IBSA Dialogue Forum: A Strategic Partnership

Published on 26th October 2008

IBSA Leaders in an Earlier Forum
In the wake of the global financial crisis, the heads of state of India, Brazil and South Africa gathered at New Delhi recently for the third IBSA summit. Inaugurated in June 2003, the India-Brazil-South Africa (IBSA) Trilateral Dialogue Forum is a unique model of trans-national cooperation, as the three countries come from three different continents and yet share similar worldviews and aspirations.

The first historic IBSA summit was held in September 2006 at Brasilia and the second in October 2007 at Tshwane, South Africa. The areas identified for cooperation are diverse. They include: agriculture, climate change, environment, education, energy, health, science and technology, tourism, trade, transport, culture and defence amongst others. The forum is not merely a grouping for South - South Cooperation co-operation but it is a strategic partnership between the three countries. However the contours of the partnership are being defined in respect to the changing international and regional environment.

A number of factors contribute to the strategic partnership between the three countries. First, all three member countries, India, Brazil and South Africa, are emerging powers that are also dominant in their respective regions. Further, the three countries have a combined population of 4 billion, a nearly$1.7 trillion GDP and foreign trade of $656 billion. At the same time for all three partners, IBSA is an important tool of foreign policy. Moreover the forum has helped fructify common positions on various strategic issues like, UN reforms, climate change, fairer trade regimes etc, by the three countries. They have been able to coordinate some of their positions in the WTO. Most importantly for India, South Africa and Brazil’s backing has played a great role in the Indo- US Nuclear Agreement passing through the Nuclear Supplier Group (NSG).

The IBSA forum is very significant from India’s point of view. Both Brazil and South Africa are important for India, economically and strategically. India has a bilateral trade of around $ 4.5 billion with South Africa and it is about $3 billion with Brazil. Indian companies are acquiring presence in Brazil and South Africa.  The diversification of India’s foreign policy is extremely vital at this moment. It is very much in India’s interest to give priority to such a forum like IBSA. The world is changing fast and diverse interests are emerging every day. As an emerging global power, India should deal not only with the big powers but also with other regional powers and explore opportunities in every region. Hence strategically it is important for India to build partnerships around the world.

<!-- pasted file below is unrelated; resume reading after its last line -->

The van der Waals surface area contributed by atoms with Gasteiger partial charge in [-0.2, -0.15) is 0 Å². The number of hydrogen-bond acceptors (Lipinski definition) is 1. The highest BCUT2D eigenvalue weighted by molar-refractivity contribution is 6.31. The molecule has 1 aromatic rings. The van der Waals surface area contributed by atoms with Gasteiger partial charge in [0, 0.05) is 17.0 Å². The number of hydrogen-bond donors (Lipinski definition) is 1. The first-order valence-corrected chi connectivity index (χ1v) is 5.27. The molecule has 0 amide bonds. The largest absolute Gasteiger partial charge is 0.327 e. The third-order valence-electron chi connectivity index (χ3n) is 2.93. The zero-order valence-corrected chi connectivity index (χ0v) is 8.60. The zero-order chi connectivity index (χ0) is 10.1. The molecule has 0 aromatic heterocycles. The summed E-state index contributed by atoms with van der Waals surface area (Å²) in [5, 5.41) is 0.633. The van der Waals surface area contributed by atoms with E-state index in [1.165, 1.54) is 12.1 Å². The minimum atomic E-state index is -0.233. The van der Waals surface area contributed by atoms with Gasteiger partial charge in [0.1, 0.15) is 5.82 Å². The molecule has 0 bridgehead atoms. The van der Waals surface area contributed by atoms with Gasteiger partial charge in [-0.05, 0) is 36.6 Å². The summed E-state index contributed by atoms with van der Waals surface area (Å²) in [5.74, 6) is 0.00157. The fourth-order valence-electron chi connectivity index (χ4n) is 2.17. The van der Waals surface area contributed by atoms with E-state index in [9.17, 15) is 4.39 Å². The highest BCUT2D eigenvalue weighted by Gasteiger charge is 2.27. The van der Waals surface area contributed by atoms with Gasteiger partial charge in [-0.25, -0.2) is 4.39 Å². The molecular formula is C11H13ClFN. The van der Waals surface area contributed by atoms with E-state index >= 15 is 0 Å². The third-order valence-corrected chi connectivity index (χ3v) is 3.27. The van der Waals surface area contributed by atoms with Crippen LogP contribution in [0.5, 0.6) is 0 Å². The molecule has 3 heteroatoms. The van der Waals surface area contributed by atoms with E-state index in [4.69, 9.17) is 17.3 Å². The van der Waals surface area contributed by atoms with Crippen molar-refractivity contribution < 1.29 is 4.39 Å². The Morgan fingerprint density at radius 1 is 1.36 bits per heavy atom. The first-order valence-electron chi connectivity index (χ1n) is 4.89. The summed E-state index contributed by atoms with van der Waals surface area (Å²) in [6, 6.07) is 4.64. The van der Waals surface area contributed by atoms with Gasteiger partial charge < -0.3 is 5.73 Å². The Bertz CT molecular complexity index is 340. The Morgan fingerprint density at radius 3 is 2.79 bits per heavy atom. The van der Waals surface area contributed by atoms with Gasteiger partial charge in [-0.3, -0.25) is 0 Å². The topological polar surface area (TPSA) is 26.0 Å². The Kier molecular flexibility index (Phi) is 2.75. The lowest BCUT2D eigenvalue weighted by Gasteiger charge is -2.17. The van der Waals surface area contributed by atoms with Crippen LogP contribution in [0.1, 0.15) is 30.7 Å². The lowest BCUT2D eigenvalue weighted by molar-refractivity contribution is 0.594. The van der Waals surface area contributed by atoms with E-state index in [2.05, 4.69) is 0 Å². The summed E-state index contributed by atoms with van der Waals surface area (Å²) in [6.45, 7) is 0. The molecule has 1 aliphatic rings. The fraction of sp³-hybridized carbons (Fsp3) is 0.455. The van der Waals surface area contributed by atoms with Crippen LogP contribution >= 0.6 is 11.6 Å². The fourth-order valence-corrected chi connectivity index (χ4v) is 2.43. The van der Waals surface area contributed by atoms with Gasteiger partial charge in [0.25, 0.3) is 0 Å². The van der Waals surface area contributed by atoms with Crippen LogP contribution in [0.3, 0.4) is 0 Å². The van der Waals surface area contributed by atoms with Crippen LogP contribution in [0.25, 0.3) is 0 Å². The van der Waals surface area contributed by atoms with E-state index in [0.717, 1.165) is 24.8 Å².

IBSA’s path is strewn with certain challenges.  The three countries have to synergise their efforts and build on mutual complementarities. Moreover the IBSA countries face challenges and competition from other countries of their respective regions in the leadership role. The rise of China and its claim as the leader of the developing world adds to the problems of the IBSA countries. Also, the agreements of the individual members signed with other international organizations/entities (for example., Brazil with Mercusor and South Africa with SACU) can have an impact on the coordination and functioning of the forum. Several internal issues such as corruption, increasing crime rates, political violence and economic inequality among others haunt the three member countries.. and need to be addressed properly by the individual countries for the forum to be successful.  Further, the awareness about IBSA in respective countries is low and needs to be increased.

Apart from the usual channels of political and economic cooperation and development, the involvement of civil society and business enterprises should be strengthened to make the dialogue forum more successful. Further cooperation in the fields of energy, food security, transport, health, security and information technology can be mooted in the coming days and the member countries should learn from each others’ best practice in various fields.

The potential of the IBSA forum as a strategic partnership between three regional powers from three different continents remains beyond doubt. Compared to other multilateral fora of which India is a member (e.g. IOR-ARC, BIMSTEC) IBSA’s record is quite credible. However, the grouping should move in due course from being a forum for dialogue to becoming a vehicle for concrete developmental cooperation so that its benefits are shared by the common man also. Finally it should not be forgotten that the IBSA partnership is still in the formative years and it will take a while for its true impact in the international arena to fructify.

By Ruchita Beri
Research Officer, Institute for Defence Studies and Analyses
New Delhi

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